I enjoyed Eric’s “Welcome Autumn” post the other day. As the seasons were changing this weekend, the seasons of life were changing in our family, as well.
On Friday, I received a call that my grandmother—my last living grandparent—was not doing well, and not expected to live much longer. She’d been in the nursing home with a variety of problems, including Alzheimer’s, for not quite 2 years, so while this wasn’t unexpected, it was certainly something of a marker of change.
As family gathered in Grandma’s room over the next two days, coming and going, we enjoyed one another’s company, talked about warm memories, and said our goodbyes to our 94 year old mother, grandmother, and great-grandmother. The oldest child of a German immigrant father and first generation German mother, born in 1918, she lived her share of physical and economic hardships—as did most of that generation that is now slipping away from us.
Her father was a farmer; her mother was was the traditional farm wife and mother, doing everything from butchering the dinner to raising the vegetables, to feeding the crews of harvesters that showed up seasonally. My grandmother, in what would have been her middle school years, was called upon by her father to feed the work crew for lunch, because her mother was off acting as a midwife and helping someone’s child into the world. When my grandmother asked what she should feed the men, he told her to go butcher some chickens. How many of us can imagine our 12 year old children being capable (much less, willing) of butchering chickens and preparing a meal suitable for a half a dozen or so farm workers?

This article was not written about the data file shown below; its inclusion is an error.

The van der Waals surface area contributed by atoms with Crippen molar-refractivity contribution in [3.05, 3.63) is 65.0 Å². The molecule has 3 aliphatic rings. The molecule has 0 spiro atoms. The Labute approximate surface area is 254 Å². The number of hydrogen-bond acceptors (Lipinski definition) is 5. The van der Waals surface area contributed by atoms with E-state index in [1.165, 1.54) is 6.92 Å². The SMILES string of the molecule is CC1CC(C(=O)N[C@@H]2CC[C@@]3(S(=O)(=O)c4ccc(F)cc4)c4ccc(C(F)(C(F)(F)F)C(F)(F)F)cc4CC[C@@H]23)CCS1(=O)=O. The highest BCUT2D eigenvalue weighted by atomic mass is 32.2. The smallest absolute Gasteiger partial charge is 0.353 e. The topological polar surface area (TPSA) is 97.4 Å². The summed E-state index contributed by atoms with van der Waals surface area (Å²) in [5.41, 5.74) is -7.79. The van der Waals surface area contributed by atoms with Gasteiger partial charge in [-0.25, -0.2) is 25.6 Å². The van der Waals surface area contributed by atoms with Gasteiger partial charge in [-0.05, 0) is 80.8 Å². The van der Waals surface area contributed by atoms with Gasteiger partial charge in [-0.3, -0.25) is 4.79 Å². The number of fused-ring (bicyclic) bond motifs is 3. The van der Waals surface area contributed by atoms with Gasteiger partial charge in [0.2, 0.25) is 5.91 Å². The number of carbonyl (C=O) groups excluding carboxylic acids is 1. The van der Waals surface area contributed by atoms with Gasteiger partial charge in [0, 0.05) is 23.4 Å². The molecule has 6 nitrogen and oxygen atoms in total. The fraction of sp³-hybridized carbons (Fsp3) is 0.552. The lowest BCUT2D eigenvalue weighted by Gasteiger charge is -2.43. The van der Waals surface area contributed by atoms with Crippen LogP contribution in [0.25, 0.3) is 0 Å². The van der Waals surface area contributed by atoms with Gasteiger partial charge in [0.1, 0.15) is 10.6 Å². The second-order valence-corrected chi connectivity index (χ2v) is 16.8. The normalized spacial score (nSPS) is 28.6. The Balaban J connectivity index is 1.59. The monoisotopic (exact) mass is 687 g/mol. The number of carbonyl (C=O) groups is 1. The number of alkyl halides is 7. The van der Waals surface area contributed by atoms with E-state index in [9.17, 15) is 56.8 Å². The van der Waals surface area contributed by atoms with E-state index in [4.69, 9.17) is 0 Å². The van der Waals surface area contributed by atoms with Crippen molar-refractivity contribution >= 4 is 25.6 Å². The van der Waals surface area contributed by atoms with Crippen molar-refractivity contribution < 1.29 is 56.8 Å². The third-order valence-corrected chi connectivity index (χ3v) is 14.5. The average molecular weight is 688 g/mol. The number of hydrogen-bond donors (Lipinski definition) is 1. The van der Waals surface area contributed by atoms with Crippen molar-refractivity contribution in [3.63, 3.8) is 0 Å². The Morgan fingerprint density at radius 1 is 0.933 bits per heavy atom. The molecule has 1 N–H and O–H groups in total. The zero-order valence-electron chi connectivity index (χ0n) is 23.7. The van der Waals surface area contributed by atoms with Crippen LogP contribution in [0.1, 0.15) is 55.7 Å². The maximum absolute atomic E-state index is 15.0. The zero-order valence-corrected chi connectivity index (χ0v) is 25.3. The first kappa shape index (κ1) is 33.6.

I’m sure most kids adore their grandparents. My siblings and I were extraordinarily lucky, though. We were fortunate to grow up in the family hometown, where both sets of grandparents lived. All 5 of us made it to adulthood with all four of our grandparents living—as the oldest grandchild on either side of the family, I was 34 before I lost my maternal grandfather. All of our grandparents were exceedingly kind and giving people, and would have done anything for their grandchildren. When we were able to give back a little bit in return—for all they’d given us--in their later years, they always wanted to “pay us”—for fixing running toilets, replacing thermostats or sprinkler heads, and a variety of other minor repairs that one of us could do that prevented them from having to call in professionals. My brother’s comment, which sums up the end of that generation in our family so well:
It will forever amaze me that someone who spent her entire life selflessly giving to me and everyone else would think that the very little I gave in return amounted to anything worth more than a little Snickers out of her cupboard stash and a drink of milk out of one of her magical aluminum tumblers…I’ve known four people of that kind in my life. Three went before her, and Grandma Junk was the last.
Rest In Peace, Elsie Katherine Schanze Junker. Your 3 children, 9 grandchildren, and 21 great-grandchildren could never repay the love and love of family that you gave to us.